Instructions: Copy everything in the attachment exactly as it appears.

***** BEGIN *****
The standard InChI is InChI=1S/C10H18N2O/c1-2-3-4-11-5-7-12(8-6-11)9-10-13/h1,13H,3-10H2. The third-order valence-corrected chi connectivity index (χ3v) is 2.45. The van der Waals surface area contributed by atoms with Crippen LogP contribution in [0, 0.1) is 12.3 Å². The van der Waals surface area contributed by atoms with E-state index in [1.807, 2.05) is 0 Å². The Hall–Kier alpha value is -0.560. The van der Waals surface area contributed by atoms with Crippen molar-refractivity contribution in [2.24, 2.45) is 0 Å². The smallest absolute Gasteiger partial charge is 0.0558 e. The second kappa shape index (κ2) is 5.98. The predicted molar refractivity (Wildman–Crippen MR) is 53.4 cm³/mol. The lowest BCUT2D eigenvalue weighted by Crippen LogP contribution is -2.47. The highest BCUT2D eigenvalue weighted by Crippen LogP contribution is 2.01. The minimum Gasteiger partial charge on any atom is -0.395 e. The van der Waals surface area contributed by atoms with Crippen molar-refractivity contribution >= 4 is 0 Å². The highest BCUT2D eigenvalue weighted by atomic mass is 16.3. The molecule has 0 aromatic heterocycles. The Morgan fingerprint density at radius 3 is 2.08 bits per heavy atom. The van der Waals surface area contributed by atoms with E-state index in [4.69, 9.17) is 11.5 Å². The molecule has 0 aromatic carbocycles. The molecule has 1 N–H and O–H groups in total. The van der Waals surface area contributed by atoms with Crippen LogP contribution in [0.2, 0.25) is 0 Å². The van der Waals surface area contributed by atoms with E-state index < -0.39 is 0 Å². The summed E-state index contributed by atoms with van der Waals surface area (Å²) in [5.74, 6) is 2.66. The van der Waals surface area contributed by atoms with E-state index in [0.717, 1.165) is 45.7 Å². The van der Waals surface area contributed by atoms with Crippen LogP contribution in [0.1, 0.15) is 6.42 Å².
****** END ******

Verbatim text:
The standard InChI is InChI=1S/C10H18N2O/c1-2-3-4-11-5-7-12(8-6-11)9-10-13/h1,13H,3-10H2. The third-order valence-corrected chi connectivity index (χ3v) is 2.45. The van der Waals surface area contributed by atoms with Crippen LogP contribution in [0, 0.1) is 12.3 Å². The van der Waals surface area contributed by atoms with E-state index in [1.807, 2.05) is 0 Å². The Hall–Kier alpha value is -0.560. The van der Waals surface area contributed by atoms with Crippen molar-refractivity contribution in [2.24, 2.45) is 0 Å². The smallest absolute Gasteiger partial charge is 0.0558 e. The second kappa shape index (κ2) is 5.98. The predicted molar refractivity (Wildman–Crippen MR) is 53.4 cm³/mol. The lowest BCUT2D eigenvalue weighted by Crippen LogP contribution is -2.47. The highest BCUT2D eigenvalue weighted by Crippen LogP contribution is 2.01. The minimum Gasteiger partial charge on any atom is -0.395 e. The van der Waals surface area contributed by atoms with Crippen molar-refractivity contribution >= 4 is 0 Å². The highest BCUT2D eigenvalue weighted by atomic mass is 16.3. The molecule has 0 aromatic heterocycles. The Morgan fingerprint density at radius 3 is 2.08 bits per heavy atom. The van der Waals surface area contributed by atoms with E-state index in [4.69, 9.17) is 11.5 Å². The molecule has 0 aromatic carbocycles. The molecule has 1 N–H and O–H groups in total. The van der Waals surface area contributed by atoms with Crippen LogP contribution in [0.2, 0.25) is 0 Å². The van der Waals surface area contributed by atoms with E-state index < -0.39 is 0 Å². The summed E-state index contributed by atoms with van der Waals surface area (Å²) in [5.74, 6) is 2.66. The van der Waals surface area contributed by atoms with E-state index in [0.717, 1.165) is 45.7 Å². The van der Waals surface area contributed by atoms with Crippen LogP contribution in [0.1, 0.15) is 6.42 Å².